• You are going to have certain x-ray procedures with injectable contrast agents.
• You are going to have surger.
• You develop a serious condition such as a heart attack, severe infection, or a stroke.
What are the symptoms of lactic acidosis?
Some of the symptoms include: feeling very weak, tired or uncomfortable; unusual muscle pain, trouble breathing, unusual or unexpected stomach discomfort, feeling cold, feeling dizzy or lightheaded, or suddenly developing a slow or irregular heartbeat.
If you notice these symptoms or if your medical condition has suddenly changed, stop taking Metformin (metformin hydrochloride tablets) and cal¡ your doctor right away. Lactic acidosis is a medical emergency that must be treated in a hospital.
What does my doctor need to known to decrease my risk of lactic acidosis?
Tell your doctor if you have an illness that results in severe vomiting, diarrhea and/or fever, or if your intake of fluids is significantly reduced. These situations can lead to severe dehydration, and it May be necessary to stop taking Metformin (metformin hydrochloride tablets) temporarily.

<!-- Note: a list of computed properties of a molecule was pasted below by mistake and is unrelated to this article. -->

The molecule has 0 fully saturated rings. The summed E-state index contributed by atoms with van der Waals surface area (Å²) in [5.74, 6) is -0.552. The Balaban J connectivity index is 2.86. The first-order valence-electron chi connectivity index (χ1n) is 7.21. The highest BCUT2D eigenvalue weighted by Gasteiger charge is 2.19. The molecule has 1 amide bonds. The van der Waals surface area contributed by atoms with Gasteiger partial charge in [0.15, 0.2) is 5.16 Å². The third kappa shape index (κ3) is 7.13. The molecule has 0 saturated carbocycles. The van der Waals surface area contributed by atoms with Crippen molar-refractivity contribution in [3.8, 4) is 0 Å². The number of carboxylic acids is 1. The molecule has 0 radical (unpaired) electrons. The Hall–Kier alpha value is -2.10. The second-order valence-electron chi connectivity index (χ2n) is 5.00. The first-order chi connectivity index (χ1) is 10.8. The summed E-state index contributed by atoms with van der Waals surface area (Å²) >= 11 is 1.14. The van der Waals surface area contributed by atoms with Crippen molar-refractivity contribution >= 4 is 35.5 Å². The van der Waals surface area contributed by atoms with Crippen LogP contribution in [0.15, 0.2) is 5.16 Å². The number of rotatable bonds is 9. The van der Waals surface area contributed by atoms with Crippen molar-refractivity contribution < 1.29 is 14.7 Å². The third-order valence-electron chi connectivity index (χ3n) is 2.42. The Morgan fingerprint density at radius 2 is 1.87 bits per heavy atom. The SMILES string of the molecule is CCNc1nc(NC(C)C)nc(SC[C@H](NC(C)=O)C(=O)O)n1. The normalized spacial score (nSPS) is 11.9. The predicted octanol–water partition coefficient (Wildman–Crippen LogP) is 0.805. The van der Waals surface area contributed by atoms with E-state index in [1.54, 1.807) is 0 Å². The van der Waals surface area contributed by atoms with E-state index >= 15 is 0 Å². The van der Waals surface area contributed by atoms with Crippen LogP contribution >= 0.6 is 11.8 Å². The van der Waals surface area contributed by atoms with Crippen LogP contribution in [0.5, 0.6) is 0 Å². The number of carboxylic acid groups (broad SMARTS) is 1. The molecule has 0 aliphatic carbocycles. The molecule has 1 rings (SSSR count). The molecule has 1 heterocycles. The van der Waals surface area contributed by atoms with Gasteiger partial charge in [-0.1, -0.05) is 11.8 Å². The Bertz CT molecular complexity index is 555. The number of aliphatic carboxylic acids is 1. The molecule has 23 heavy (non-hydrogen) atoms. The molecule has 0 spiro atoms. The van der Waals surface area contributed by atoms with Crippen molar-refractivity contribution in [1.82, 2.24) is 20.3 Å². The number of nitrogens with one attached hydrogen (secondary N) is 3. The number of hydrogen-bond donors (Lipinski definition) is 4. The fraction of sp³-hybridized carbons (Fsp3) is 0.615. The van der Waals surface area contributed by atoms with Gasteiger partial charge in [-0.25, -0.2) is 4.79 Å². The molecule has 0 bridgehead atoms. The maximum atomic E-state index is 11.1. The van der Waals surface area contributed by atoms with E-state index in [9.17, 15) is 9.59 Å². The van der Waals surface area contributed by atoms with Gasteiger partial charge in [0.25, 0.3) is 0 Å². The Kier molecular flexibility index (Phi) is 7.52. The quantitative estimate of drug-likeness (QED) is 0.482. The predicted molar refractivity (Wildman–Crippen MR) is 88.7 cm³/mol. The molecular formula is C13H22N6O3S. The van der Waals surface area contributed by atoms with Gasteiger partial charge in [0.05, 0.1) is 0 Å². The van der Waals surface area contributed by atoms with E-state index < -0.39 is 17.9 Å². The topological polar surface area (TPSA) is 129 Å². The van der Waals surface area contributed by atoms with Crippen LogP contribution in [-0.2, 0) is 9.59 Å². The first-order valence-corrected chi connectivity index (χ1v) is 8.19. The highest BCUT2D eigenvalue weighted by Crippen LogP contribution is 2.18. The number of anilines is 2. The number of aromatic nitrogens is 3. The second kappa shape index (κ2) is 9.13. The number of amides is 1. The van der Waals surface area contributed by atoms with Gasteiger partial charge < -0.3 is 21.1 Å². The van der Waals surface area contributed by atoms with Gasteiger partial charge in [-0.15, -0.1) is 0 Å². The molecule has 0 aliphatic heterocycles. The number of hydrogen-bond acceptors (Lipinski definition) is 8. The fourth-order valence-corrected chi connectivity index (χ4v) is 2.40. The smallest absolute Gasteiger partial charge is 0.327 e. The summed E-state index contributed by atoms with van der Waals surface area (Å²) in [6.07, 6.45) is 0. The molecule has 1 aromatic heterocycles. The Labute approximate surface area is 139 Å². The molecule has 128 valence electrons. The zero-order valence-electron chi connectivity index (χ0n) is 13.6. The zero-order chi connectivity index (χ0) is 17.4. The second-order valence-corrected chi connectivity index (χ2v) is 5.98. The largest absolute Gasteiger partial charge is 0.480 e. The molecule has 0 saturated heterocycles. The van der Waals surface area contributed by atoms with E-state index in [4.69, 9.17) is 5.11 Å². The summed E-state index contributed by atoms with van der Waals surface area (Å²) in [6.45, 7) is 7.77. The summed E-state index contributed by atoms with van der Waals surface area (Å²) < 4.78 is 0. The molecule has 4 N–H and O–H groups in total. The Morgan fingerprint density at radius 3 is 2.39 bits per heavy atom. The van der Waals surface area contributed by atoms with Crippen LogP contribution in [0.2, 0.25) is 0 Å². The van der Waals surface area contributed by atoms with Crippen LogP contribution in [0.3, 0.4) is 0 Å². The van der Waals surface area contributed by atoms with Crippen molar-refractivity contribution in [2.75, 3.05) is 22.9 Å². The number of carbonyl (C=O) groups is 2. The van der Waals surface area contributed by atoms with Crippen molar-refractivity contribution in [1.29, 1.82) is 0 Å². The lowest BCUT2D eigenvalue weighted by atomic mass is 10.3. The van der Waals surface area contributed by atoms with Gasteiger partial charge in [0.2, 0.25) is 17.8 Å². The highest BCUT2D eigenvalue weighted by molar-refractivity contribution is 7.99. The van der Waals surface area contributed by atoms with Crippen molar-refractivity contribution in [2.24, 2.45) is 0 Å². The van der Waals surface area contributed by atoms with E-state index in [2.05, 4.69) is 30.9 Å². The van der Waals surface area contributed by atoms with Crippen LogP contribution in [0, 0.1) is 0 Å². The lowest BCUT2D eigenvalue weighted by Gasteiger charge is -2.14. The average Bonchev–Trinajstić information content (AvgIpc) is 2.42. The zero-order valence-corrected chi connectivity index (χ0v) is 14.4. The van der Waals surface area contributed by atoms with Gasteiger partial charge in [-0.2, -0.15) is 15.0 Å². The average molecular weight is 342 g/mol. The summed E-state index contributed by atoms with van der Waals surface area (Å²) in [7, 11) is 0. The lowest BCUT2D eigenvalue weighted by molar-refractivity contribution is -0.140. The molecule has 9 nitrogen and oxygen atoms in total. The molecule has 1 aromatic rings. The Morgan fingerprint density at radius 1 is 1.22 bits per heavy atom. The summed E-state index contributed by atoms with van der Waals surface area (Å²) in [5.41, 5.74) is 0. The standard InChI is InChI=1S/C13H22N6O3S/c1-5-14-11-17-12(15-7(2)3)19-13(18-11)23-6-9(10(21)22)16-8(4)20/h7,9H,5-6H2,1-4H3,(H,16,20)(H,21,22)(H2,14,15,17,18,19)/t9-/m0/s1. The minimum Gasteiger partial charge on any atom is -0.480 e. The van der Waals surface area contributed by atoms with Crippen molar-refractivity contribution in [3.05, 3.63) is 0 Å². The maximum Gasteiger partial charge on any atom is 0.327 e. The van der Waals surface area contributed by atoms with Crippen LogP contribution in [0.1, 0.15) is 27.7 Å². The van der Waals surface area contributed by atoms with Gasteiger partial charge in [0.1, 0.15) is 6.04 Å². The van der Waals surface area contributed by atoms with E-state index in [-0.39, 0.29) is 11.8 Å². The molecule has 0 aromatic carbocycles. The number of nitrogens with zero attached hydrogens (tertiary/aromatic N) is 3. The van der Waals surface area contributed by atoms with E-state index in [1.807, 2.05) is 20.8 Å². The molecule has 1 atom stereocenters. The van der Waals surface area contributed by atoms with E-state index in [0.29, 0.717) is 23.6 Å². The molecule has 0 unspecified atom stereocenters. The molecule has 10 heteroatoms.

You should let your doctor know if you are going to have any surgery or specialized x-ray procedures that require injection of contrast agents. Metformin therapy will need to be stopped temporarily in such instances.
Can I take Metformin with other medications?
Remind your doctor that you are taking Metformin when any new drug is prescribed or a change is made in how you take a drug already prescribed.
Metformin (metformin hydrochloride tablets) may interfere with the way some drugs work and some drugs may interfere with the action of Metformin.
What if I become pregnant while taking Metformin?
TeII your doctor if you plan to become pregnant or have become pregnant. As with other oral glucose-control medications, you should not take Metformin during pregnancy.
Usually your doctor will prescribe insulin while you are pregnant. As with all medications, you and your doctor should discuss the use of Metformin if you are nursing a child.
How do I take Metformin?
Your doctor will te¡¡ you how Metformin tablets to take and often. This should also be printed on the label of your prescription.You will probably be started on a low dose of Metformin and your dosage will be increased gradually until your blood sugar is controlled.